When we met, Zakira showed me her Qu’ran, which she keeps protected in a bag made by grandmother, who is now 83 years old. Zakira describes her grandmother as “always smiling and full of life”.
Belma says that people from outside of Bosnia and Herzegovina are surprised by the range of Muslims within the country. She grew up in a typical socialist family, not seeing the difference between people from different religious backgrounds. While she appreciates the traditions of her faith and had a traditional Muslim wedding ceremony, she tends not to be particularly observant outside of Ramadan. She does, however, now wish that she made more time for her faith, citing her 12-year-old daughter as her main influence.
Belma chose a gold mashallah, a small ornament traditionally bought by a grandmother and pinned to a baby’s cap, so that whoever holds the child remembers to give thanks to God.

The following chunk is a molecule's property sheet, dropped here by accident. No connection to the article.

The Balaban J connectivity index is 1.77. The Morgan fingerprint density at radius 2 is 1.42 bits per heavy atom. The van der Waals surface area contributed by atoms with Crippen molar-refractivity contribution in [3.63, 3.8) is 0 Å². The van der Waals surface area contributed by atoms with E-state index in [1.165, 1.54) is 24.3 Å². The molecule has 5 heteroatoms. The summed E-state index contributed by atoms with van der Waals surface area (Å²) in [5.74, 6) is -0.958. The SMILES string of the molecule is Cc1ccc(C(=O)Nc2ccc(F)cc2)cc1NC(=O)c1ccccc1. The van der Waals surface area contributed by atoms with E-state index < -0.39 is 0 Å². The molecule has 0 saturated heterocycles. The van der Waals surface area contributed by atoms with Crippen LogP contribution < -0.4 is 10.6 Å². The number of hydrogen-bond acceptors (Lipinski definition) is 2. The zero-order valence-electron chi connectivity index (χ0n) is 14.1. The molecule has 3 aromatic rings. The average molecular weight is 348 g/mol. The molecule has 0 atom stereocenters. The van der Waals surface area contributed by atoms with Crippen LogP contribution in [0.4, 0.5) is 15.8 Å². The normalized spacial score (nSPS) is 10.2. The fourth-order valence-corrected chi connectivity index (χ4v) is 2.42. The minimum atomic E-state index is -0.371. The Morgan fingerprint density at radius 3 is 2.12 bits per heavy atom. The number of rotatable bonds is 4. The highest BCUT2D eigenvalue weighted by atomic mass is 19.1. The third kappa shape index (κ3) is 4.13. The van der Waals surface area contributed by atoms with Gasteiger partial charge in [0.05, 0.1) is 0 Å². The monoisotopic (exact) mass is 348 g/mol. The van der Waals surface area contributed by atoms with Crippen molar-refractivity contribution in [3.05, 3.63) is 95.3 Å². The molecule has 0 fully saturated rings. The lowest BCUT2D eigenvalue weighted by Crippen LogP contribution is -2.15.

“Faith is my comfort and guide through life,” said Ajna. “I come from a family that adhered to religious and moral principles. The decision to wear the hijab came to me by itself at the age of 24. No one influenced my choice and I consider it one of the best in my life. Neither Islam nor the hijab distanced me from other worldly things — on the contrary, my true nature and my character as a person came to the fore.”
Ajna describes this traditional coffee set as fundamental to the culture and daily rhythms of life in Bosnia and Herzegovina. “For me, drinking coffee represents companionship, friendship and hospitality,” she says. “It has less to do with religion and more to do with my heritage. It is a ritual every morning.”
For Azra, Bosnia has long been a place of change and conflict, straddling east and west, secularism and faith. She remembers praying with her grandmother as a child and describes herself as Muslim. While she takes a relaxed approach to her faith, simple acts such as celebrating Eid and refusing to eat pork form an important part of identity. “We always did that, even coming from a socialist background. It’s important to her to believe in God and that there’s something bigger behind all of this,” she said.
Azra bought this handwoven Ottoman rug at a flea market in Sarajevo a few years ago” “You can tell which part of the country it comes from by its design and colours,” she said. “It’s like a picture of our heritage.”